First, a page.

Brain Pickings

Harry Benson’s Luminous Black-and-White Photographs of The Beatles, 1964-1966

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From pillow fights to world domination, or what Beatlemania has to do with Jesus Christ.

The past year has been a boon for seeing The Beatles with new eyes — from their tour manager’s never-before-published tour photos to Linda McCartney’s tender portraits to rediscovered vintage children’s books — but count on Taschen to up the ante on any cultural trope. The newly released The Beatles: On the Road 1964-1966 is a lavish collection of hundreds of Harry Benson’s luminous black-and-white photographs of the Fab Four at close quarters — from ecstatic encounters with fans to quiet moments in the recording studio to playful boyish frolicking.

Benson’s own Beatle story is an unlikely one — in 1964, while boarding a plane for a foreign assignment in Africa, he got a call from the editor of London’s The Daily Express and was dispatched to Paris instead, with The Beatles, to document French Beatlemania. Personable and warm, Benson was quickly welcomed into the Fab Four’s inner circle. At the cusp of their exorbitant global celebrity, he managed to capture some of their most intimate and genuine moments on film. (That famous photograph of The Beatles having a pillow fight at the George V Hotel was his.) From their first visit to the U.S., complete with New York hysteria, to their adventures on the set of A Hard Day’s Night to their famous appearance on the Ed Sullivan Show, Benson was there to capture it all, even the impact of Lennon’s controversial comment that the Beatles were “bigger than Jesus Christ.”

An introductory essay by Benson himself, complete with newspaper clippings from the era, adds first-hand context to the remarkable photos. He writes:

These photos convey a really happy period for them and for me. It all comes down to music, they were without a doubt the greatest band of the 20th century, and that’s why these photographs are so important.

Images courtesy of Taschen / © Harry Benson

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The Storytelling Animal: The Science of How We Came to Live and Breathe Stories

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Where a third of our entire life goes, or what professional wrestling has to do with War and Peace.

“The universe is made of stories, not atoms,” poet Muriel Rukeyser memorably asserted, and Harvard sociobiologist E. O. Wilson recently pointed to the similarity between innovators in art and science, both of whom he called “dreamers and storytellers.” Stories aren’t merely essential to how we understand the world — they are how we understand the world. We weave and seek stories everywhere, from data visualization to children’s illustration to cultural hegemony. In The Storytelling Animal, educator and science writer Jonathan Gottschall traces the roots, both evolutionary and sociocultural, of the transfixing grip storytelling has on our hearts and minds, individually and collectively. What emerges is a kind of “unified theory of storytelling,” revealing not only our gift for manufacturing truthiness in the narratives we tell ourselves and others, but also the remarkable capacity of stories — the right kinds of them — to change our shared experience for the better.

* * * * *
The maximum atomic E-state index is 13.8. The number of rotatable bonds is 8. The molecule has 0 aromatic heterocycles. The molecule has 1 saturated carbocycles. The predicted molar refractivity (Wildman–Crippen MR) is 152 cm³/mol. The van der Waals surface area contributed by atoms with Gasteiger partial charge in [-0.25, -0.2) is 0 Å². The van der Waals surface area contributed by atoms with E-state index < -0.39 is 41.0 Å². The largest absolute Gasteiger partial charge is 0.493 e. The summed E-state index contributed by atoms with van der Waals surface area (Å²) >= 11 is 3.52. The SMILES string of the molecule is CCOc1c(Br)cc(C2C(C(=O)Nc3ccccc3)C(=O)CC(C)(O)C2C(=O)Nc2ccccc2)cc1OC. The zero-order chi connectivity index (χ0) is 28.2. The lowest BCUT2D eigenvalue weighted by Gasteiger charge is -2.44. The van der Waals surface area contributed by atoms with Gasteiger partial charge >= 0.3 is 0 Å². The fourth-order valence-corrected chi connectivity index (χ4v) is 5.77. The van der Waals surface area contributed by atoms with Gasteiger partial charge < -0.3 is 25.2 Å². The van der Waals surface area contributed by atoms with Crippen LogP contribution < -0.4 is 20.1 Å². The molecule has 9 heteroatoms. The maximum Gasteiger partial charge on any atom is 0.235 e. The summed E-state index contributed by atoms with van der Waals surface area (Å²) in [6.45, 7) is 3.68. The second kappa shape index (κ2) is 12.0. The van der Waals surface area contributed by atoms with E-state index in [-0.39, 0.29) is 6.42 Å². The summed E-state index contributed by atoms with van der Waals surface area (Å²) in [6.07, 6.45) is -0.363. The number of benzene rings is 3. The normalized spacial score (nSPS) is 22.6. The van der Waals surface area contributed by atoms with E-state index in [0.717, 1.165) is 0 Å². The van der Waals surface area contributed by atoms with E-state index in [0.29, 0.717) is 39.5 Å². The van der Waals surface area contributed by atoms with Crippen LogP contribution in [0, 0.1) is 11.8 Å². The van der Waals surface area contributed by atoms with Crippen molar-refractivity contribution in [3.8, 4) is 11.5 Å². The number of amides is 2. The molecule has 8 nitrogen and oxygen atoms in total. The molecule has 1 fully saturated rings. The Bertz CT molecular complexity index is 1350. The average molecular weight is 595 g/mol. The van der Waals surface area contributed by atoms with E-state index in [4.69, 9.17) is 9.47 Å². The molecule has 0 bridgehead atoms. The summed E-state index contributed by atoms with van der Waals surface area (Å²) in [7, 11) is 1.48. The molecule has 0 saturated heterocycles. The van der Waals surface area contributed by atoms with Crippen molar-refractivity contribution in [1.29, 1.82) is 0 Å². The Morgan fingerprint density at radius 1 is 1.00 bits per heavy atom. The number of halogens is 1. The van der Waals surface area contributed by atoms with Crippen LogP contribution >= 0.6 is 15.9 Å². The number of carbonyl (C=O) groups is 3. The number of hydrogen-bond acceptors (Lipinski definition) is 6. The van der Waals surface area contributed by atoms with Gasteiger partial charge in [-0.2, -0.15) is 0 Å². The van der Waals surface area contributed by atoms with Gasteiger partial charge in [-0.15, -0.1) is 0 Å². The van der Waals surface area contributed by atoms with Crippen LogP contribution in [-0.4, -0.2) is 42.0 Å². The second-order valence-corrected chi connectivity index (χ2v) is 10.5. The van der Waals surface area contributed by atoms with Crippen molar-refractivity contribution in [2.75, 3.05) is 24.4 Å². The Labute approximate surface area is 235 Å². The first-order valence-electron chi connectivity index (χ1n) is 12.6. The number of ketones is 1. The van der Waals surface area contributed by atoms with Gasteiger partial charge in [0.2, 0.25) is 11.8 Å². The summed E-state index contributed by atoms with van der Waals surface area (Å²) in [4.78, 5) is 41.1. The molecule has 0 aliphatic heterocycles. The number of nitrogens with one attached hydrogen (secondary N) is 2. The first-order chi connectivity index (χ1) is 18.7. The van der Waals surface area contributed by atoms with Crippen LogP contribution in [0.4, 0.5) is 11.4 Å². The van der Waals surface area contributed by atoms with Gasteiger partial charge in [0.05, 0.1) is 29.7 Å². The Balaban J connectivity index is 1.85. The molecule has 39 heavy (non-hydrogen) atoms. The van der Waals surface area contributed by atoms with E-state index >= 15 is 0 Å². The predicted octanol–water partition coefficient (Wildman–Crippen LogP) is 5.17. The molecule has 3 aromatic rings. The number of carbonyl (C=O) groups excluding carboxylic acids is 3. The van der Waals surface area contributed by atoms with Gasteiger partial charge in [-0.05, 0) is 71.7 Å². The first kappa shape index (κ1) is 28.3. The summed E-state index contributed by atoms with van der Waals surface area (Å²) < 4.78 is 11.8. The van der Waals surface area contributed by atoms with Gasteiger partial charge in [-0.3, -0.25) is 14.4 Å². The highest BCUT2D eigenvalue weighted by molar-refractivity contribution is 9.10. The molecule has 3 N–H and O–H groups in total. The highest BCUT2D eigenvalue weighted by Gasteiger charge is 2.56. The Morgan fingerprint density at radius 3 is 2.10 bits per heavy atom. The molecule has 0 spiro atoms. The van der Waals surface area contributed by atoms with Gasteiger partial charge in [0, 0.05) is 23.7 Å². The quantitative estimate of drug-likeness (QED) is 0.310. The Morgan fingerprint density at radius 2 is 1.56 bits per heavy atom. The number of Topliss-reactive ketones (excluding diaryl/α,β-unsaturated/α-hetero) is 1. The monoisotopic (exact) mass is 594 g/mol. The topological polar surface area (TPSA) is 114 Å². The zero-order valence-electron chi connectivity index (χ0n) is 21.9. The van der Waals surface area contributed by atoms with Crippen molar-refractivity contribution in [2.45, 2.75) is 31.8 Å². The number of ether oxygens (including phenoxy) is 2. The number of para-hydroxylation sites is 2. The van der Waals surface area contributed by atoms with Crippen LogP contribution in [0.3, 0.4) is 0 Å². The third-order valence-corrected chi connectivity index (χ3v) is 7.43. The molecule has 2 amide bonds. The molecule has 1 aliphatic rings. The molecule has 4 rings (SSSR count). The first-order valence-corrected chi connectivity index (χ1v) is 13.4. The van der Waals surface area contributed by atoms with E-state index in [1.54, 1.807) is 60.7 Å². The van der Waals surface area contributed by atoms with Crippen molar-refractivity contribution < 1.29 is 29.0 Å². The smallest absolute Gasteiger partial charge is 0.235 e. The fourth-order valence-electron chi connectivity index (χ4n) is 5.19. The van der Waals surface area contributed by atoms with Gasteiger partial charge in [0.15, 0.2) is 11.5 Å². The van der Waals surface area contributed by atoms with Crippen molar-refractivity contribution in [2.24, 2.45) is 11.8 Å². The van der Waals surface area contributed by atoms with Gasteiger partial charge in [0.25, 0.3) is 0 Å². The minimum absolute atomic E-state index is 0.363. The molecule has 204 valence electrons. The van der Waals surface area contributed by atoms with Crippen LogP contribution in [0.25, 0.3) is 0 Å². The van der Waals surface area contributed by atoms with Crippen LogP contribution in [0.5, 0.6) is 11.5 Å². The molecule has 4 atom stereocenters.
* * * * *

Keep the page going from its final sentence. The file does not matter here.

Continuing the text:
Gottschall articulates a familiar mesmerism:

Human minds yield helplessly to the suction of story. No matter how hard we concentrate, no matter how deep we dig in our heels, we just can’t resist the gravity of alternate worlds.

Joining these favorite book trailers is a wonderful short black-and-white teaser animation:

One particularly important aspect of storytelling Gottschall touches on is the osmotic balance between the writer’s intention and the reader’s interpretation, something Mortimer Adler argued for decades ago in his eloquent case for marginalia. Gottschall writes:

The writer is not … an all-powerful architect of our reading experience. The writer guides the way we imagine but does not determine it. A film begins with a writer producing a screenplay. But it is the director who brings the screenplay to life, filling in most of the details. So it is with any story. A writer lays down words, but they are inert. They need a catalyst to come to life. The catalyst is the reader’s imagination.